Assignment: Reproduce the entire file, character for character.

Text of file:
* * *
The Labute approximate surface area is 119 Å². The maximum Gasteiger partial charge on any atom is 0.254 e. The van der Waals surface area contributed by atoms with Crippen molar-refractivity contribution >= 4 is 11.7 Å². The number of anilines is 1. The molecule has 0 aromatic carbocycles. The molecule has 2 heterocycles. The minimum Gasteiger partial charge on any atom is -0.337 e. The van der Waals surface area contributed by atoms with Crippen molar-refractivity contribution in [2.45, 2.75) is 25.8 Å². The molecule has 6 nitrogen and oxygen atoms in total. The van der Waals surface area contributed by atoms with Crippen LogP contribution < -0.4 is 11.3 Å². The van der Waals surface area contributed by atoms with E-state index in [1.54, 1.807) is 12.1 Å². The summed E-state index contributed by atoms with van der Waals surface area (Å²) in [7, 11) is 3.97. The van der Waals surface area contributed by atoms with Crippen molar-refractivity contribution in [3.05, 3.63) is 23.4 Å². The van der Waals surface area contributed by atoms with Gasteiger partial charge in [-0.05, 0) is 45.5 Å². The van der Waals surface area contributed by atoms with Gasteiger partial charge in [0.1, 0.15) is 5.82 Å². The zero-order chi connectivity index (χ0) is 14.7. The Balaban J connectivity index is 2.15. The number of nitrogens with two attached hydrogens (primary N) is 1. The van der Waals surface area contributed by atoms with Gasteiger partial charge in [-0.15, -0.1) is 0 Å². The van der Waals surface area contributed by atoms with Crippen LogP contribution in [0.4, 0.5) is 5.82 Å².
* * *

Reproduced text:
The Labute approximate surface area is 119 Å². The maximum Gasteiger partial charge on any atom is 0.254 e. The van der Waals surface area contributed by atoms with Crippen molar-refractivity contribution >= 4 is 11.7 Å². The number of anilines is 1. The molecule has 0 aromatic carbocycles. The molecule has 2 heterocycles. The minimum Gasteiger partial charge on any atom is -0.337 e. The van der Waals surface area contributed by atoms with Crippen molar-refractivity contribution in [2.45, 2.75) is 25.8 Å². The molecule has 6 nitrogen and oxygen atoms in total. The van der Waals surface area contributed by atoms with Crippen LogP contribution < -0.4 is 11.3 Å². The van der Waals surface area contributed by atoms with E-state index in [1.54, 1.807) is 12.1 Å². The summed E-state index contributed by atoms with van der Waals surface area (Å²) in [7, 11) is 3.97. The van der Waals surface area contributed by atoms with Crippen molar-refractivity contribution in [3.05, 3.63) is 23.4 Å². The van der Waals surface area contributed by atoms with Gasteiger partial charge in [-0.05, 0) is 45.5 Å². The van der Waals surface area contributed by atoms with Gasteiger partial charge in [0.1, 0.15) is 5.82 Å². The zero-order chi connectivity index (χ0) is 14.7. The Balaban J connectivity index is 2.15. The number of nitrogens with two attached hydrogens (primary N) is 1. The van der Waals surface area contributed by atoms with Gasteiger partial charge in [-0.15, -0.1) is 0 Å². The van der Waals surface area contributed by atoms with Crippen LogP contribution in [0.4, 0.5) is 5.82 Å².